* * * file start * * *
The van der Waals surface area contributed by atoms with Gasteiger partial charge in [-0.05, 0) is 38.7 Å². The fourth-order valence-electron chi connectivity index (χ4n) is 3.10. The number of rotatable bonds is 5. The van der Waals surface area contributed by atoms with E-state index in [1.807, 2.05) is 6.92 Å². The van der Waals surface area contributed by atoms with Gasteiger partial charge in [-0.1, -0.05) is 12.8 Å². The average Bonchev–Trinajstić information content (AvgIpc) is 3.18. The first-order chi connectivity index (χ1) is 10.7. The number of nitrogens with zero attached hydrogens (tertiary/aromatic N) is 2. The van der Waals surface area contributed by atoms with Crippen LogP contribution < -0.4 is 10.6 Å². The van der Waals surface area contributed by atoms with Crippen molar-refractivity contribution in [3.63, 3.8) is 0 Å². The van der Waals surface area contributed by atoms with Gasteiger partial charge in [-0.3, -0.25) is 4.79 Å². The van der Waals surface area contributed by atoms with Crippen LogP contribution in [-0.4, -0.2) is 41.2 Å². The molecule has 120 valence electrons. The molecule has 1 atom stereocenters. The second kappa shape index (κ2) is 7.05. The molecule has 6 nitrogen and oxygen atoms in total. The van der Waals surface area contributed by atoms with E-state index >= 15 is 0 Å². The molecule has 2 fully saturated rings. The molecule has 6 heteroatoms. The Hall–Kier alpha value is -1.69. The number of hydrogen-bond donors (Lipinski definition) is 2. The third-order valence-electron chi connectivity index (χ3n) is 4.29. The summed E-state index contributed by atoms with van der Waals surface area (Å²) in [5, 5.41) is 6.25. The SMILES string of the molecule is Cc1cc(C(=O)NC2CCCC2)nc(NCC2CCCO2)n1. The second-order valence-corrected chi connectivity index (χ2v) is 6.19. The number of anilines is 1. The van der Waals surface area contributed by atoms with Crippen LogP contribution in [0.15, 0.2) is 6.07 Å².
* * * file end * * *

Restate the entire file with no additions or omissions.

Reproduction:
The van der Waals surface area contributed by atoms with Gasteiger partial charge in [-0.05, 0) is 38.7 Å². The fourth-order valence-electron chi connectivity index (χ4n) is 3.10. The number of rotatable bonds is 5. The van der Waals surface area contributed by atoms with E-state index in [1.807, 2.05) is 6.92 Å². The van der Waals surface area contributed by atoms with Gasteiger partial charge in [-0.1, -0.05) is 12.8 Å². The average Bonchev–Trinajstić information content (AvgIpc) is 3.18. The first-order chi connectivity index (χ1) is 10.7. The number of nitrogens with zero attached hydrogens (tertiary/aromatic N) is 2. The van der Waals surface area contributed by atoms with Crippen LogP contribution < -0.4 is 10.6 Å². The van der Waals surface area contributed by atoms with Crippen molar-refractivity contribution in [3.63, 3.8) is 0 Å². The van der Waals surface area contributed by atoms with Gasteiger partial charge in [-0.3, -0.25) is 4.79 Å². The van der Waals surface area contributed by atoms with Crippen LogP contribution in [-0.4, -0.2) is 41.2 Å². The molecule has 120 valence electrons. The molecule has 1 atom stereocenters. The second kappa shape index (κ2) is 7.05. The molecule has 6 nitrogen and oxygen atoms in total. The van der Waals surface area contributed by atoms with E-state index >= 15 is 0 Å². The molecule has 2 fully saturated rings. The molecule has 6 heteroatoms. The Hall–Kier alpha value is -1.69. The number of hydrogen-bond donors (Lipinski definition) is 2. The third-order valence-electron chi connectivity index (χ3n) is 4.29. The summed E-state index contributed by atoms with van der Waals surface area (Å²) in [5, 5.41) is 6.25. The SMILES string of the molecule is Cc1cc(C(=O)NC2CCCC2)nc(NCC2CCCO2)n1. The second-order valence-corrected chi connectivity index (χ2v) is 6.19. The number of anilines is 1. The van der Waals surface area contributed by atoms with Crippen LogP contribution in [0.15, 0.2) is 6.07 Å².